One of the points made by the "Traveller out of the box" blog series is that there isn't actually all that much science fiction present in the original traveller rulebooks. There's FTL travel, one of the skills implies the existence of anti-gravity tech, and there's a "laser carbine" mixed in among the revolvers and shotguns on the short list of personal weapons. And that's it. No aliens, no robots, no cybernetics, and even the method of FTL travel is crude, slow and short-legged.
CK! argues that this is deliberate, and the reason is that the game doesn't want to get in the way of the players' own worldbuilding. Like OD&D and other first-generation RPGs from the 70s, Traveller originally assumed players would want to create their own settings. It offered a baseline upon which each group could build whatever they wanted.
In this post, I want to begin doing that for my own campaign's setting. And I invite readers to join in in the comments--if you were playing in this campaign, what would you like to include? What would you exclude?
Rule Zero: one of the other principles of OOB Traveller is that the game is set in a frontier region far from the center of interstellar civilization. Just because something isn't available in the setting, it doesn't mean it's impossible or doesn't exist back in the nice parts of the galaxy. Rather like how the latest conveniences of Victorian London wouldn't be found at a trading outpost in the Australian outback.
Jump Drive: let's begin with the one tech assumption baked into the rules. FTL travel is slow and short-legged, the need to refuel after every jump forces traffic along specific routes (in contrast to the go-any-direction nature of Star Trek's warp drive), and there is no FTL communication. The goal of these design choices is to justify a setting where planets can have wildly different cultures, environments, and even tech levels, and little in the way of interstellar law enforcement or higher authority to limit the PCs' actions. I'll keep the following baseline details:
- jump range is equal to the jump drive's rating in hexes (although a hex will no longer equal one parsec; see below)
- no change to fuel costs, port fees and maintenance costs
- refined fuel is only available at A and B starports; unrefined fuel can be skimmed for free from gas giants or planets with water but run the usual risks of misjump or drive damage
- no onboard fuel purification
- a jump takes one week regardless of the distance traveled (but see below)
- jump rating 4 is the maximum possible with current technology. Furthermore, J3 and 4 ships are only affordable to government, military, and megacorporate buyers back in civilization, and are very rare in the local region.
- one hex on the map no longer equals one parsec exactly. Linear distance in sidereal space is abstracted (this takes care of the 2D map problem). I'm going to steal a nice bit from the otherwise mediocre libiot-milSF novel The Disinherited: the curve of spacetime inplies a circle. Instead of traveling in a straight line from the origin world to the destination, starships "jump" to a point around the curve.
- While jumps still take one week in the sidereal universe, from the perspective of those aboard ship a jump is instantaneous. This leads to tension between frequent space travelers and planet-dwellers, who seem to age at different rates.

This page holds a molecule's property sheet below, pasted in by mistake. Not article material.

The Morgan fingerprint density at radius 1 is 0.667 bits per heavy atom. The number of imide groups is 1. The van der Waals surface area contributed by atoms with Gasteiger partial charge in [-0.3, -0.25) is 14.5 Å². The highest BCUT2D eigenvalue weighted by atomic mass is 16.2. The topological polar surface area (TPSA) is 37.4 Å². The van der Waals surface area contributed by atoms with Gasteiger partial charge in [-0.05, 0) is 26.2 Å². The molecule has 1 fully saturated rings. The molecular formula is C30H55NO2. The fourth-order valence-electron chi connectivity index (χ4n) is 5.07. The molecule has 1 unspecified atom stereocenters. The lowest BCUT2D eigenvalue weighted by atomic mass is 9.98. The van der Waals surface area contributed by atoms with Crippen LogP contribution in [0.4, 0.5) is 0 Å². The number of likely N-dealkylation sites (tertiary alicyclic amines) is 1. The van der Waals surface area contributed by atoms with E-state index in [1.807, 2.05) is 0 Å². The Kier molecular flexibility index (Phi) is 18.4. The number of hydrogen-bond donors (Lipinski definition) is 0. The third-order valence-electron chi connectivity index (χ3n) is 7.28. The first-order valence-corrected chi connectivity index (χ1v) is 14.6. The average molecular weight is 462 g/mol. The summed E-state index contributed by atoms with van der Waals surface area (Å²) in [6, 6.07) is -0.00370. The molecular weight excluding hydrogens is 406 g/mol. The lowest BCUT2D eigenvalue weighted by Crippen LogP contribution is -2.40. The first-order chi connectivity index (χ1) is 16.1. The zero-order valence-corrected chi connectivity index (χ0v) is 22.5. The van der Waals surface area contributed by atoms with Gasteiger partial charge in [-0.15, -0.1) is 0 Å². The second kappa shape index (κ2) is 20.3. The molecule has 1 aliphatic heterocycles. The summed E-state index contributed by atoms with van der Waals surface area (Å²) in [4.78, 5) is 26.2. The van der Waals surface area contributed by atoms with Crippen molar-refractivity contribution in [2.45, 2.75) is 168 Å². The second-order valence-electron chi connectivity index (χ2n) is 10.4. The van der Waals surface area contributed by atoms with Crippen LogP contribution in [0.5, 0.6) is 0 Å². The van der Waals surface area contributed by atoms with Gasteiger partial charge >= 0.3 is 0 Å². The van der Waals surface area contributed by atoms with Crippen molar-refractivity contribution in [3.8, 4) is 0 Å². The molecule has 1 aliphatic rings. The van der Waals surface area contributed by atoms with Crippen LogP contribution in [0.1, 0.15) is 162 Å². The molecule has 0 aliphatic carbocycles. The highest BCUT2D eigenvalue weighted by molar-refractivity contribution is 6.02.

- Because jumps no longer involve linear travel, jump masking does not exist.
- Ships must orient themselves relative to the particular arc they are going to jump, therefore an outside observer can determine their destination.
- Ships carry their velocity across a jump; they arrive traveling at the same speed as when they jumped.
- I'm stealing this one from RPG.net user wapa: ships lose waste heat in a jump, so an arriving ship does not have any infrared signature. The PCs can arrive undetected, and likewise cannot detect other arrivals (unless the observer is within radar range of the arriving ship).
- Sublight drives DO produce a detectable heat signature, but because velocity is carried across a jump, ships can do their acceleration before jumping (or behind a planet/moon/asteroid or against the backdrop of a sun) and then shut down their drive to coast undetected.
Tensions and iniquities also make a setting more gameable. After all, if society was prosperous and justly governed, then why are the PCs adventurers instead of living in a nice home somewhere? They need an unequal, unfair society and a lack of other nicer, more respectable life choices to explain what they're doing. This is why OOB Traveller (and the stories it drew from, like Dumarest of Terra, Dune, etc) has stratified social classes, rule by feuding nobles, a high mortality rate for travel via low passage, and other crapsack setting elements.
I originally toyed with the idea of instantaneous jumps during an earlier Traveller kick, but at the time I was tied to the official Third Imperium setting and didn't want to mess with the canon that much. But now I have no canon to worry about, and the added bonus that different aging rates add another tension to the setting. From the planet-dwellers' perspective, travellers seem unfairly long-lived. "They stay young while we get old." That's bound to breed some resentment. But it's unfair for the travellers too, because they aren't actually living any longer. They age at the same rate, they just keep taking one-week time travel trips to the future. And the more someone travels and the more their sidereal and elapsed age diverge, the more it takes a toll on friendships, romantic relationships, and professional ties.
I orginally meant to tackle other elements in this post as well, including aliens, communications tech and cybernetics. But it's already a long post and I've already spent three days on it, so I'll add those later.